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Illuminating enquiry

Sangeeta Dasgupta’s book, is certainly an essential read for students of ‘adivasi history’
The construction of the ‘adivasi’ community can be seen as a political act, which attempted to provide an alternative discourse to counter the paternalistic ideology of the State, which used the term, ‘scheduled tribes’, to address the problems of these sections.
The construction of the ‘adivasi’ community can be seen as a political act, which attempted to provide an alternative discourse to counter the paternalistic ideology of the State, which used the term, ‘scheduled tribes’, to address the problems of these sections.
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Archana Prasad   |   Published 13.05.22, 03:51 AM

It is well known that the politics of adivasi identity has emerged as an important political force since the colonial period. Its political actions have focused on claims on ancestral territory, territorial and institutional autonomy and other questions related to historical deprivation arising out of uneven development. The protagonists of ‘adivasi’ politics have also represented themselves as ‘indigenous’ people with unrecognized rights This broad trend has multiple trajectories that manifest themselves in local and regional struggles, which raise the voices of these oppressed sections against the State and other segments of the ruling classes. Thus, the construction of the ‘adivasi’ community can be seen as a political act, which attempted to provide an alternative discourse to counter the paternalistic ideology of the State, which used the term, ‘scheduled tribes’, to address the problems of these sections.

In this context, scholarly interpretations of the evolution of adivasi politics have raised several definitional problems: what do we mean by ‘tribe’ or ‘adivasi? Who are the ‘indigenous’ people? Sangeeta Dasgupta’s book, Reordering Adivasi Worlds: Representation, Resistance and Memory, is an important attempt to address this critical question. As Dasgupta explains, the book “seeks to unpack the postcolonial understanding of the ‘tribe’ by unpacking colonial ethnography, missionary narratives and anthropological writings; it explores adivasi identity and resistance.” These themes are explored through an interesting narrative of the ways and the voices of the Oraon of Jharkhand, particularly those of the Tana Bhagats, and their movement in the early twentieth century.

The first part of the book explores competing dominant narratives on the concept of the ‘tribe’ in three different strands of work. First, the author analyses how the category of the ‘tribe’ acquired a particular definition through the codification of cultural practices and traits by colonists. This process of authentication of what is a ‘tribe’ continues to inform contemporary policy. Second, the book contains important analysis of missionary narratives that documented oral traditions, language and culture of the Oraon and shaped the colonial understanding of the ‘tribe’. These texts provided visibility to selective voices and also resulted in the polarization of the ‘Christian’ and the ‘heathen’ Oraon. This shows that the method of representation of oral traditions creates fixed identities, which have even influenced contemporary politics and policies. Third, the author explores the work of Sarat Chandra Roy and his ever-evolving practice of anthropology. It is argued that the scientific evolutions and the revisions in Roy’s work among the Oraon provide insights into understanding the ways in which the notion of the ‘tribe’ has been refigured with changing times.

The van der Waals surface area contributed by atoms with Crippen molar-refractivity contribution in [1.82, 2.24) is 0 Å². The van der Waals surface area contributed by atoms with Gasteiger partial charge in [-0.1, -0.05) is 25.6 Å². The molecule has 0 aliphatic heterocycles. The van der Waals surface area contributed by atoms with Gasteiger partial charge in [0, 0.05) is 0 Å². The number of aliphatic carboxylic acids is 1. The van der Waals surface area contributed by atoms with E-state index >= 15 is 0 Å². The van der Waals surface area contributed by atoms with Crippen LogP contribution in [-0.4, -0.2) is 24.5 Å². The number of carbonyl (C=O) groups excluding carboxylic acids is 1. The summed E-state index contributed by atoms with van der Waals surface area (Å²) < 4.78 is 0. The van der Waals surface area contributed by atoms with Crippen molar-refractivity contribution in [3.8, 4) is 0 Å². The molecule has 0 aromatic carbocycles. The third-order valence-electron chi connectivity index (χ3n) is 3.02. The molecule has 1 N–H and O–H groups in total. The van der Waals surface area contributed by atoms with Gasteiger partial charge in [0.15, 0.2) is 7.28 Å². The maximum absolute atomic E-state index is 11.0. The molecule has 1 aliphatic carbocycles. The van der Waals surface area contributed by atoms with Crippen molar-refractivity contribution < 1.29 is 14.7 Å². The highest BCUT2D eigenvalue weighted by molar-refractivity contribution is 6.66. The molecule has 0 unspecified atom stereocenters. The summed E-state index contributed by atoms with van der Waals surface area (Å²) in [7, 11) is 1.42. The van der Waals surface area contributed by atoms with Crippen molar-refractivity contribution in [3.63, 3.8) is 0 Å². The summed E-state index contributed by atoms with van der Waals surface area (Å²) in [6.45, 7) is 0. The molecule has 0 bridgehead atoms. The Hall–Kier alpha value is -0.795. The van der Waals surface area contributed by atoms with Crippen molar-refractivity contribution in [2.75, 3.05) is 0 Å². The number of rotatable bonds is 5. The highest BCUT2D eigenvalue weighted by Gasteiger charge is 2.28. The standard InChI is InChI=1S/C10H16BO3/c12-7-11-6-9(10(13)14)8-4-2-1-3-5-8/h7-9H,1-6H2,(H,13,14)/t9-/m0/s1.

The idea that the notion of ‘tribe’ and ‘adivasi’ is dynamic and, to some extent, contextual, is carried through in the second part of the book, which explores the oral traditions and the cultural practice of the Tanas. The author shows that the Tanas have multiple narratives, which are and can be contextualized in their material and political reality. It is argued that the Tana Bhagat movement was not merely a response to the changing agrarian landscape and the oppression of non-Oraon ‘outsiders’, but it was also a protest against the hierarchies within the Oraon themselves. By the first decade of the twentieth century, the Tana oral tradition and resistance articulated their own conception of their past and their future aspirations. They interpreted Gandhi and non-violence within multiple frameworks and retold their oral traditions in order to put forward their own ideas of nationhood.

Dasgupta concludes her important narrative by stating, “I feel an unease as the experiences of Tana Bhagats cannot always be fitted into the frame of a professional historian… By imposing through the flattened language of the ‘modern’ a singularity of events, it erases the multi-vocal and thereby precludes other possibilities and other touchstones through which the Tanas viewed their world. Their everyday practices cannot always be understood with the fair doses of a rationality that the discipline of history requires of its practitioners.” Dasgupta refuses to answer the question that she raises: what changes do the historians’ craft need to understand the ‘adivasi’ reality?

In this sense, the open-ended conclusion of the book avoids controversial issues and debates associated with contentious contemporary debates on the relationship between ‘history’ and the ‘present’ in the study of adivasi politics. Nevertheless, the rich and complex narrative of the book presents an important methodological lesson for social scientists who are dealing with problems of identity and social change. It is certainly an essential read for students of ‘adivasi history’.



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